Lettuce Cave is a river cave with many high ceilings. Currently, no end has been found, despite expeditions of up to four days. Bro called Jorge, the owner of the property with the entrance to Lettuce, the night before to ask permission. Jorge said of course we could come to go in Lettuce.
The main danger, he explained, was flooding. A low ceiling inside had blocked off return passage for prior cavers, forcing them to swim a few feet underwater, in a current, to leave the cave. This scenario we wanted to avoid, and Jorge assured us we would be fine as long as we were out before rain. He took us to the lower river entrance and wished us well.
The river entrance was mostly shoulder-width, head-high and chest-deep for 500 feet. This brought us to a small waterfall coming from a squeeze just a few inches wider than my helmet.
We upclimbed the waterfall and entered a huge room with a manmade dam and sandy pool. The water was very warm.
We walked up the pool for a few minutes until coming to a narrow constriction in the stream, passable by upclimbing and stemming. This dropped us down into another pool, where we swam beneath the low ceiling which can create a sump even in small flooding. I was a few hundred feet ahead of Suhei.
I came to a fork. The stream came from a small passage on the left, and on the right there was a large room of white formations. It was spectacular. I was feeling rather winded, and a headache that was slight back at the dam was now becoming severe.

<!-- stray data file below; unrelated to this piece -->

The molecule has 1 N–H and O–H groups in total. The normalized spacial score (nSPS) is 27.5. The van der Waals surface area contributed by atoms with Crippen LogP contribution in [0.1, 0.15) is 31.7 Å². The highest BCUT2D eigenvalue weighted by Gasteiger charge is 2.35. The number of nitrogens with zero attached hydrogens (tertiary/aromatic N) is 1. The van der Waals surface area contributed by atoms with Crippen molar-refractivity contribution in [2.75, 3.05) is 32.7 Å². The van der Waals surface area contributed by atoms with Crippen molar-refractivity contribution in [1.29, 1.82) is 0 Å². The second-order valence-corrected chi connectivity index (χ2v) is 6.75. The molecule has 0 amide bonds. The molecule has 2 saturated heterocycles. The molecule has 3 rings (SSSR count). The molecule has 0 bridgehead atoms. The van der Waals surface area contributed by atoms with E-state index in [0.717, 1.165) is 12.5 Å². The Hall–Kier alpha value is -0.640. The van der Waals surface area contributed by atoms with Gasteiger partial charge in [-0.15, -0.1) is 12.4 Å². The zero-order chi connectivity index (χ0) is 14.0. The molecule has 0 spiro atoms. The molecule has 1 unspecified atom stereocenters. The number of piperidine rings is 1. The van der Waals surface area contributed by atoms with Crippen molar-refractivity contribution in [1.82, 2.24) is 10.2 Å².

I sat down. My resting pulse was close to 200. I was starting to feel dizzy. I tried to breathe slower, but felt like I was short of breath. I was about to lay down when Suhei came up and said she felt sick. She complained of a headache, dizziness,
and shortness of breath. I was ready to faint. The formations seemed to be spinning around me. Firmly and immediately I said we are leaving.
We took off. My pulse was racing, as was Suhei’s. I felt dizzy and was moving slowly. The entrance seemed so far away, even though it was less than an hour. I couldn’t avoid the thought that I could pass out at any moment, thinking of the effort it would take Jorge to come in and haul us out, unconscious or worse, if we missed our check-out time.
This was my first time in bad air in a cave.
We worked our way back. I fought the urge to faint, and started feeling better after a lengthy ten minutes of progress. My pulse came down, but the headache was still pretty bad. We resisted sitting down to rest, knowing that getting to better air was the only solution.
By the time we got back to the dam, we both felt a lot better. My pulse was around 80. We rested, breathed deeply, and left the cave, again through the tight, long river entrance.
When we got out, Jorge told us that there are indeed pockets of bad air in the cave. He explained that the frequent flooding during the wet season flushes out the bad air, which is contrary to what I had learned prior. Three separate speleologists in Arizona had told me that air quality decreases, not increases, during rain, because rain washes dead, rotting, organic matter into caves, which produces CO2 and other gases. I would assume the same is true for Puerto Rico, but Jorge disagreed. Regardless, both of us felt very sick in Lettuce.
We were only in the cave for two hours, a disappointment for such a long and amazing cave, but were glad to get out without passing out. It was a definite learning experience for us, to go slow, listen to your body, and always be ready to turn back when necessary.